Redeeming Boredom

woman with head resting on hand

“All of humanity’s problems stem from man’s inability to sit quietly in a room alone,” the French philosopher Pascal once wrote. Pascal wasn’t really talking about making the most of our quiet and boring moments. He was getting to the heart of our inability to face ourselves. We seek diversions to avoid these painful encounters.

Quiet moments can drive us to self-assessment. They can also lead to breakthroughs of genius. I think there’s a correlation.

This was the case for J.R.R. Tolkien. Once, when forced into an dull stare grading a student’s exam, he happened upon a page left blank. Tolkien seized the moment. He penned the words, “In the hole in the ground there lived a hobbit.”

What’s a hobbit?, he thought to himself. He had to write a story to figure it out. And thus, the Tolkien universe was born on a blank sheet. The book quickly followed and took the world by storm, being nominated for the Carnegie Medal and later named the best juvenile fiction book of the year in America in 1938.

Many readers are far more familiar with Tolkien’s The Lord of the Rings trilogy. That’s the broader world to which the hobbit belonged, a world that preceded the hobbit, but one that never fully moved beyond it. The Rings series was rejected by eleven publishers before finding a home with George Allen & Unwin. It has since been heralded as the most beloved work of fiction produced in the twentieth-century, not only among those who speak English, but across languages around the world. Many think the books would not have come to be were it not for the unrelenting encouragement of Tolkien’s good friend, C.S. Lewis.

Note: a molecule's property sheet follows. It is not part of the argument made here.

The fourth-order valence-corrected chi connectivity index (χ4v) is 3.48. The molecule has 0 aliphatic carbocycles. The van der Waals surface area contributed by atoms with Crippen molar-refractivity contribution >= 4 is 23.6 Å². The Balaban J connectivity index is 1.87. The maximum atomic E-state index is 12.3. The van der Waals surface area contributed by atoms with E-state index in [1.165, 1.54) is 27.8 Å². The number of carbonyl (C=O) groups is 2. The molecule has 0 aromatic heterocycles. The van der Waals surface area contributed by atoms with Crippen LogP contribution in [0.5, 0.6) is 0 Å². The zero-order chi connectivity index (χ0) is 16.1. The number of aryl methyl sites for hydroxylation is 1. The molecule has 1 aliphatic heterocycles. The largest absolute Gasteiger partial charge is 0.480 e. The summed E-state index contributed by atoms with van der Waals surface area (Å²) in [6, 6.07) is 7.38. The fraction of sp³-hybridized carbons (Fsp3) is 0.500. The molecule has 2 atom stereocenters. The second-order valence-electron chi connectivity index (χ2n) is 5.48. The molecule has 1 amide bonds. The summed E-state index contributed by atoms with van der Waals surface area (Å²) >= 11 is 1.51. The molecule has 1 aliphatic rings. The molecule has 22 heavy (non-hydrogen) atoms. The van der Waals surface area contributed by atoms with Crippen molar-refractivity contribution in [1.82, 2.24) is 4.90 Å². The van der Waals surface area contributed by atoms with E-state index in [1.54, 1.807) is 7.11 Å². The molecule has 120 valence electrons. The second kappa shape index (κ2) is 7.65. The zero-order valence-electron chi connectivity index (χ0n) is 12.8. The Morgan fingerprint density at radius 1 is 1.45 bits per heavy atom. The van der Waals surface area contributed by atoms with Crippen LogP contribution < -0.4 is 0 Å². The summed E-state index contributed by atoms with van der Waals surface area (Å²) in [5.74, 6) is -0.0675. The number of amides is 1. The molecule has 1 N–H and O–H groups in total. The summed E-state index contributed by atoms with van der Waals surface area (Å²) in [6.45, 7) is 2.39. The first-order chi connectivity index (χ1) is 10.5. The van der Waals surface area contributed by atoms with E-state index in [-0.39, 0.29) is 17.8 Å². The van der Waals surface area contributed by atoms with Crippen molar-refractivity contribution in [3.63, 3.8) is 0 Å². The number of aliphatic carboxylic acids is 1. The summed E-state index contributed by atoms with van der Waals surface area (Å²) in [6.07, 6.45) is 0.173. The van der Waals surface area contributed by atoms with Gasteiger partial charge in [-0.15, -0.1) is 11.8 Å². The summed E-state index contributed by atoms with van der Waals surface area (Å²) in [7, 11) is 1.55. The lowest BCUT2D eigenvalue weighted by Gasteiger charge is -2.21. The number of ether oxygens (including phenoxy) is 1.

A nagging friend and a boring exam paper, what could be seen as annoying distractions, became fertile soil for Tolkien’s creative brilliance. Heed the warning of Pascal. Don’t run from every quiet, dull moment. We’re usually too distracted to face ourselves. But who knows what we could create if we slowed down enough to let the good stuff out. Maybe this pandemic can have a silver lining after all.

Photo Credit: Niklas Hamann, @niklas_hamann, on